I can’t give you an exact figure but it’s about average for the region.

What level of SMS traffic do you have?

Our prices are much lower than elsewhere in the region. It’s only 15-17 tebis Mascom to Mascom. This means that the revenue from SMS and other value-added services is 8%, which is of course mainly SMS. In December 2004, 16 million SMS messages were sent.

What about content services?

We have a huge portfolio of SMS content and work with local partners. Content includes: horoscopes, currency rates, jokes, news (in partnership with the BBC), ring-tones and logos.

Are you looking at GPRS or 3G?

The latter will be part of a new licence to be offered so we don’t know. Of course, we are trying to offer new technologies and services. We have to make sure that investment in a one technology is not a burden on another new technology that comes along. There needs to be time enough to amortise the investment. For example, in Portugal the 3rd mobile operator did 3G and struggled to make it work financially. However we will be one of the bidders for any new 3G licence.

What would a GPRS implementation cost in this market?

Probably somewhere around 150 million pulas.

What’s your attitude to a third operator coming into the market?

If a country like South Africa has 3 operators with a population of 40 million, does it make sense to have three in a country with 1.7 million? The situation in Botswana is not a developing one. Where will the profits come from for a third operator? More customers? That’s not very likely. We are not a duopoly. We are competing hard with new services. The man on the street won’t benefit from a third operator and the value for shareholders of existing operators (80% of whom are Batswana) will be lower.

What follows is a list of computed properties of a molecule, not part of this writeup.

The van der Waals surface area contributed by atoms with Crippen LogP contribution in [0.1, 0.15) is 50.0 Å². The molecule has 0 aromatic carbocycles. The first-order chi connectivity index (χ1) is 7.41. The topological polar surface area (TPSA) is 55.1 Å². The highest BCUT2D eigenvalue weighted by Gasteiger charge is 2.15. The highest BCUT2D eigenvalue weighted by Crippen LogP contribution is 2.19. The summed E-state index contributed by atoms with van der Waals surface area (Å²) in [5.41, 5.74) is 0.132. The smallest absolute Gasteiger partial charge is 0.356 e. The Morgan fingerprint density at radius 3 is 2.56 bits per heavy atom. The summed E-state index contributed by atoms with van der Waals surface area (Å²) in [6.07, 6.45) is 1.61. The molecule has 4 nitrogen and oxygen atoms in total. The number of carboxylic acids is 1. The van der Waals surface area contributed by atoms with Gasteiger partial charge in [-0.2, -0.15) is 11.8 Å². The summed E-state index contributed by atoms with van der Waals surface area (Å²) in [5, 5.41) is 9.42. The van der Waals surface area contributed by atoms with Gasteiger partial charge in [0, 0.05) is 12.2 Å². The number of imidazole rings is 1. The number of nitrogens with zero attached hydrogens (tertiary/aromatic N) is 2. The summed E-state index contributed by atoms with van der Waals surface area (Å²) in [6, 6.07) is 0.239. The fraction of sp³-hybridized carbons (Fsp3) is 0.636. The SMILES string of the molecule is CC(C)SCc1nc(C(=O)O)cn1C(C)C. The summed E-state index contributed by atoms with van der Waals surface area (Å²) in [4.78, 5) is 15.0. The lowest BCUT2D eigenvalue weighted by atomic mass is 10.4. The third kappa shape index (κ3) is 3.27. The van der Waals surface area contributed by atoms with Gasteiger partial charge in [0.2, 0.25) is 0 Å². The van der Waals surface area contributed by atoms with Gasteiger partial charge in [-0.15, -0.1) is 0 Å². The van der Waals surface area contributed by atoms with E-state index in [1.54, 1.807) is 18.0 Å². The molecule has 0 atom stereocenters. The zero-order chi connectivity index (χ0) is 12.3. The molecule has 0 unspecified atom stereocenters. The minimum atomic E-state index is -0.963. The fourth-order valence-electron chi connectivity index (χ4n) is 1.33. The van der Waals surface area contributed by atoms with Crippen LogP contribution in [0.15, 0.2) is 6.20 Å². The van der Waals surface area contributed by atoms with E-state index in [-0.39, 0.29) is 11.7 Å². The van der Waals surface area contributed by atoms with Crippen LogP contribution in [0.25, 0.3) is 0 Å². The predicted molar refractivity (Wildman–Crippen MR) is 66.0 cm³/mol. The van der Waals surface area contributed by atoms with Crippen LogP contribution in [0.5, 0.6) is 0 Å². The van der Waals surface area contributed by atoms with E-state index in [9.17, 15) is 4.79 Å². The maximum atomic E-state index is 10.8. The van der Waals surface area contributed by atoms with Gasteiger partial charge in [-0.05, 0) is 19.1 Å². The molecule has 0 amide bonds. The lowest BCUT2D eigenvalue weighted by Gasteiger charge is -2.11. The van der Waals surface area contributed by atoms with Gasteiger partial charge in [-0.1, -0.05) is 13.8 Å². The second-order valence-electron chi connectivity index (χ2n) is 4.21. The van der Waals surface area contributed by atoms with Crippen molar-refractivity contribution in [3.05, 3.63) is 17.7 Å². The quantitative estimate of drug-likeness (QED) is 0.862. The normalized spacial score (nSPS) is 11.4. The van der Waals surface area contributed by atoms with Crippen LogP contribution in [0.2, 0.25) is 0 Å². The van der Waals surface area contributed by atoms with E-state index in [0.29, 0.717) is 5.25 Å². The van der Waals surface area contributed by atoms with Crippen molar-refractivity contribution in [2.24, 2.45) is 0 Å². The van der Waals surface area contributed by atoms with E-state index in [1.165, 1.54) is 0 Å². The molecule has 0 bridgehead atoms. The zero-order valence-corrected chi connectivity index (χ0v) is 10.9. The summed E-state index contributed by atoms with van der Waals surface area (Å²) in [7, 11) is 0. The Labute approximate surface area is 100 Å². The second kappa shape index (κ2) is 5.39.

The recommendations from Ovum on liberalisation suggest you should be allowed to self-provision your own infrastructure, compete on fixed lines and open your own international gateway. First, what about fixed lines?

We will consider that. But I would like us to be good and have an excellent quality of service in our core business. If with the deregulation I can bundle mobile and fixed I’ll do it.

What about your own international gateway?

We are talking about creating a better offer to our customers. There are two big issues: pricing and quality of service. I want better quality of service and rates. BTC’s profit from international is very high and the quality is not always good. So with our own gateway we could improve both price and quality.

For a call from Gaberone to New York we charge 5 pulas a minute, the same rates as BTC. Pre-paid customers pay at a higher rate. Typically BTC gets between 1-3 pulas from that 5 pula minute and that’s a significant margin. The consultants Ovum point this out in their report. So we would get involved in setting up an international gateway if we were given the opportunity.

Finally, what about setting up your own infrastructure?

It’s an extra cost for an operator like Mascom. But it happens differently in other markets in Africa. Our main interest is in not having infrastructure